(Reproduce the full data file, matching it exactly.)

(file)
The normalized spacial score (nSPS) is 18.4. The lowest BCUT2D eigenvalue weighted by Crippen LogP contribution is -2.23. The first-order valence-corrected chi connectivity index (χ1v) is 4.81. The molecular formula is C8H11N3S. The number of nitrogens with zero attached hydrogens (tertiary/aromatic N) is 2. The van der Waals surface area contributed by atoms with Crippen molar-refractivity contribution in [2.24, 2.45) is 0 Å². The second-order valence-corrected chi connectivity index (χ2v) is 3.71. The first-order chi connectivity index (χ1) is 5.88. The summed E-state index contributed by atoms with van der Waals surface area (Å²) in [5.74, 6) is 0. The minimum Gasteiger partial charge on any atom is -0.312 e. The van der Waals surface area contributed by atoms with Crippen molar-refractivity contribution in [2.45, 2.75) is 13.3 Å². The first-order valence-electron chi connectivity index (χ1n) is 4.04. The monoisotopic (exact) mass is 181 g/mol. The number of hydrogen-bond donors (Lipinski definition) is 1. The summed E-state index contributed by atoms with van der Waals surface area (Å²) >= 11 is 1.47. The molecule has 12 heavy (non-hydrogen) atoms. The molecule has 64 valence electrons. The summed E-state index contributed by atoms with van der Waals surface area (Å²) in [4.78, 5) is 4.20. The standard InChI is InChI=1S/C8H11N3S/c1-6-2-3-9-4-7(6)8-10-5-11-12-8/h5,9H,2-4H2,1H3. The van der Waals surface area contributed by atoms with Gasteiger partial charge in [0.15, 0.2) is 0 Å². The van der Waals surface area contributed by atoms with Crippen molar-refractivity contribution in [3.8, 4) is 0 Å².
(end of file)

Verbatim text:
The normalized spacial score (nSPS) is 18.4. The lowest BCUT2D eigenvalue weighted by Crippen LogP contribution is -2.23. The first-order valence-corrected chi connectivity index (χ1v) is 4.81. The molecular formula is C8H11N3S. The number of nitrogens with zero attached hydrogens (tertiary/aromatic N) is 2. The van der Waals surface area contributed by atoms with Crippen molar-refractivity contribution in [2.24, 2.45) is 0 Å². The second-order valence-corrected chi connectivity index (χ2v) is 3.71. The first-order chi connectivity index (χ1) is 5.88. The summed E-state index contributed by atoms with van der Waals surface area (Å²) in [5.74, 6) is 0. The minimum Gasteiger partial charge on any atom is -0.312 e. The van der Waals surface area contributed by atoms with Crippen molar-refractivity contribution in [2.45, 2.75) is 13.3 Å². The first-order valence-electron chi connectivity index (χ1n) is 4.04. The monoisotopic (exact) mass is 181 g/mol. The number of hydrogen-bond donors (Lipinski definition) is 1. The summed E-state index contributed by atoms with van der Waals surface area (Å²) >= 11 is 1.47. The molecule has 12 heavy (non-hydrogen) atoms. The molecule has 64 valence electrons. The summed E-state index contributed by atoms with van der Waals surface area (Å²) in [4.78, 5) is 4.20. The standard InChI is InChI=1S/C8H11N3S/c1-6-2-3-9-4-7(6)8-10-5-11-12-8/h5,9H,2-4H2,1H3. The van der Waals surface area contributed by atoms with Gasteiger partial charge in [0.15, 0.2) is 0 Å². The van der Waals surface area contributed by atoms with Crippen molar-refractivity contribution in [3.8, 4) is 0 Å².